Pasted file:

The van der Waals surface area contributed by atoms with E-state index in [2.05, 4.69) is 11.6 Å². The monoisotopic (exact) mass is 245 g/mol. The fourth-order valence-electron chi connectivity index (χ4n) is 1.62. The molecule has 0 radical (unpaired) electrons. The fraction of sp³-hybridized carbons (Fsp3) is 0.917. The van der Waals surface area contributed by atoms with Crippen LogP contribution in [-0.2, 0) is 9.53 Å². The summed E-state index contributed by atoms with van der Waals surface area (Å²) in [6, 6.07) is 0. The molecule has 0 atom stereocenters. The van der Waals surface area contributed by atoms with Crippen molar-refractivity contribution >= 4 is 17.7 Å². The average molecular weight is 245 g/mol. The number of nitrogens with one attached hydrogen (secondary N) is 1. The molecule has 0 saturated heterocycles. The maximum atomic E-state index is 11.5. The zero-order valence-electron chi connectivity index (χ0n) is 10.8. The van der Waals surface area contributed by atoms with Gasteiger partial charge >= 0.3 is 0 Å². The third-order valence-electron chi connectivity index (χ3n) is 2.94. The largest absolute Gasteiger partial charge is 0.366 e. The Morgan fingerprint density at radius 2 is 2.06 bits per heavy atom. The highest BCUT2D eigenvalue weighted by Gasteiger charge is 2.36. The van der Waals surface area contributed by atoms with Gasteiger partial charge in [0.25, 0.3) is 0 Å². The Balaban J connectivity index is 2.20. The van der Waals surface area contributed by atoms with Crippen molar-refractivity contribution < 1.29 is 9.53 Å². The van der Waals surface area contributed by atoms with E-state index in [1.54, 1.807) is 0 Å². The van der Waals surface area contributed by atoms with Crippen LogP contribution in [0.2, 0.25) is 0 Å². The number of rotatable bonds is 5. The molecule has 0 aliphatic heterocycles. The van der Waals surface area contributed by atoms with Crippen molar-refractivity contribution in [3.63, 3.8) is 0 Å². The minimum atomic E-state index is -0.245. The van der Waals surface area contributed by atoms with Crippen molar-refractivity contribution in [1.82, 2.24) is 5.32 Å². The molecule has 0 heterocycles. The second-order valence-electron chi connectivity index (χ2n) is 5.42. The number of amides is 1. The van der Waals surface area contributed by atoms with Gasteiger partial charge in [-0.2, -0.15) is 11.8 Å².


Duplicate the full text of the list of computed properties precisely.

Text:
The van der Waals surface area contributed by atoms with E-state index in [2.05, 4.69) is 11.6 Å². The monoisotopic (exact) mass is 245 g/mol. The fourth-order valence-electron chi connectivity index (χ4n) is 1.62. The molecule has 0 radical (unpaired) electrons. The fraction of sp³-hybridized carbons (Fsp3) is 0.917. The van der Waals surface area contributed by atoms with Crippen LogP contribution in [-0.2, 0) is 9.53 Å². The summed E-state index contributed by atoms with van der Waals surface area (Å²) in [6, 6.07) is 0. The molecule has 0 atom stereocenters. The van der Waals surface area contributed by atoms with Crippen molar-refractivity contribution >= 4 is 17.7 Å². The average molecular weight is 245 g/mol. The number of nitrogens with one attached hydrogen (secondary N) is 1. The molecule has 0 saturated heterocycles. The maximum atomic E-state index is 11.5. The zero-order valence-electron chi connectivity index (χ0n) is 10.8. The van der Waals surface area contributed by atoms with Gasteiger partial charge >= 0.3 is 0 Å². The third-order valence-electron chi connectivity index (χ3n) is 2.94. The largest absolute Gasteiger partial charge is 0.366 e. The Morgan fingerprint density at radius 2 is 2.06 bits per heavy atom. The highest BCUT2D eigenvalue weighted by Gasteiger charge is 2.36. The van der Waals surface area contributed by atoms with Gasteiger partial charge in [0.25, 0.3) is 0 Å². The Balaban J connectivity index is 2.20. The van der Waals surface area contributed by atoms with Crippen molar-refractivity contribution < 1.29 is 9.53 Å². The van der Waals surface area contributed by atoms with E-state index in [1.54, 1.807) is 0 Å². The van der Waals surface area contributed by atoms with Crippen LogP contribution in [0.2, 0.25) is 0 Å². The number of rotatable bonds is 5. The molecule has 0 aliphatic heterocycles. The van der Waals surface area contributed by atoms with Crippen molar-refractivity contribution in [3.63, 3.8) is 0 Å². The minimum atomic E-state index is -0.245. The van der Waals surface area contributed by atoms with Crippen molar-refractivity contribution in [1.82, 2.24) is 5.32 Å². The molecule has 0 heterocycles. The second-order valence-electron chi connectivity index (χ2n) is 5.42. The number of amides is 1. The van der Waals surface area contributed by atoms with Gasteiger partial charge in [-0.2, -0.15) is 11.8 Å².